By Diane Barnes
January 9, 2013
President Obama might be signaling plans to shift his administration's approach to an entrenched dispute over Iran's nuclear program by nominating a noted critic of hard-line policies to lead the Defense Department, a former Iranian nuclear negotiator and other expert observers said on Tuesday.
Obama has insisted he is ready to curb Iran's atomic ambitions through military force if diplomatic outreach and intensifying sanctions do not yield an agreement to resolve concerns that elements of Iran's ostensibly peaceful atomic program are geared toward development of a nuclear-weapon capability.
Washington and Tehran have been "inching towards a confrontation" as the United States has sought to pressure Iran through isolation and covert action, said Hossein Mousavian, a one-time spokesman for Iran's nuclear negotiating team. However, the nomination of former Republican Senator Chuck Hagel of Nebraska could create "an opportunity to bring a peaceful solution to the Iranian nuclear dilemma" if the Senate confirms his nomination to the top Pentagon post and the designation of Sen. John Kerry, D-Mass., to become the next secretary of State, the former envoy told Global Security Newswire.
A second issue specialist said the requested appointments would be likely to alter "the configuration of the debate inside the administration."
The nominations "may be an indication of [Obama's] willingness to fight to create political space for his policies to a greater extent than he was during his first [term]," Trita Parsi, founder and president of the National Iranian American Council, said by telephone. He noted Kerry’s 2009 assertion that prior U.S. opposition to any Iranian enrichment of uranium -- a process with both civilian and military applications -- was “ridiculous.”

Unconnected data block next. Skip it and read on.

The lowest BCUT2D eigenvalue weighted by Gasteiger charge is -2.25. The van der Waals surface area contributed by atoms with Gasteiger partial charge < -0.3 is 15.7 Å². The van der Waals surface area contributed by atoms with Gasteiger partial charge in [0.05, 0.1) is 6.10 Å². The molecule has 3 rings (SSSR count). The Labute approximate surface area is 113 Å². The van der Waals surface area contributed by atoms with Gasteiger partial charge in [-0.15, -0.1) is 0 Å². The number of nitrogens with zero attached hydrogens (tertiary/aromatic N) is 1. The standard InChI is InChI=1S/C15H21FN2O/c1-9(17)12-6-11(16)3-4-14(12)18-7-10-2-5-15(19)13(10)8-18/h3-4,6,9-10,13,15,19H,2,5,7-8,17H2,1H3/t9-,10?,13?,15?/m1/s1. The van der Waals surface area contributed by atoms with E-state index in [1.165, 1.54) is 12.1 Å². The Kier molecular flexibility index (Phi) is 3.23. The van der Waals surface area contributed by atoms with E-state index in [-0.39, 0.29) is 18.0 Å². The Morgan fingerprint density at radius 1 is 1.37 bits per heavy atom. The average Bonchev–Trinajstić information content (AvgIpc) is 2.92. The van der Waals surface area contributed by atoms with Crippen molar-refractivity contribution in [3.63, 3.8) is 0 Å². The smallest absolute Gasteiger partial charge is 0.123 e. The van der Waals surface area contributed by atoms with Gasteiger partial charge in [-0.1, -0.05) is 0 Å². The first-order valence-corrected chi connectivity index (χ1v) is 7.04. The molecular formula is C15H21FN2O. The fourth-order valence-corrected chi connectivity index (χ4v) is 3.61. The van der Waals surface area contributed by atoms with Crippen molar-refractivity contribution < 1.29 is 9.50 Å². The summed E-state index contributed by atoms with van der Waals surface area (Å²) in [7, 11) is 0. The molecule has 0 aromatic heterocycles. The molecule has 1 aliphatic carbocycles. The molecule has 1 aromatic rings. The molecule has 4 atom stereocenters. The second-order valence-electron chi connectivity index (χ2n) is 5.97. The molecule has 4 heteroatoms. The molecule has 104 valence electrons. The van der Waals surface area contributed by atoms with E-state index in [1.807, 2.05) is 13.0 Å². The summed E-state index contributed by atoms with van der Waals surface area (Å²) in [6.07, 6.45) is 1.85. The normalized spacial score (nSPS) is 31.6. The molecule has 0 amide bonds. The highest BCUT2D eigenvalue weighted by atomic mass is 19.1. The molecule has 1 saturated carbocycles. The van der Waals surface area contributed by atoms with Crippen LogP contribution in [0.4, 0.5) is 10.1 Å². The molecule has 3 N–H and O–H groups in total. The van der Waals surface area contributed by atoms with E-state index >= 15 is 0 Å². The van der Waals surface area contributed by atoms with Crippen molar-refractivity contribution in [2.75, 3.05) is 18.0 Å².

Hagel's nomination suggests Obama "rates the military option on Iran even lower than he indicates in public," said Peter Feaver, a political science and public policy expert at Duke University. In 2006, Hagel said "a military strike against Iran ... is not a viable, feasible, responsible option.”
In announcing Hagel's nomination on Monday, Obama referred to the two-term senator's record of defying "conventional wisdom" while in Congress. Hagel and one GOP colleague were alone in opposing one set of Iran penalties in 2001, and the Nebraska lawmaker received credit for preventing another sanctions proposal from advancing through the upper chamber in 2008, Foreign Policy magazine noted. Hagel separately voiced openness that year to the prospect of opening a U.S. interests section in Iran.
The former legislator reaffirmed his opposition to U.S. sanctions in a Monday interview with the Lincoln Journal Star.
"I have not supported unilateral sanctions because when it is us alone they don't work and they just isolate the United States," he told the Nebraska newspaper. "United Nations sanctions are working. When we just decree something, that doesn't work."
Hagel would have no formal role as Defense secretary in developing or implementing punitive economic measures against Iran, but he would oversee all U.S. military deployments, including those intended to back up Obama's threats of force against the Middle Eastern state.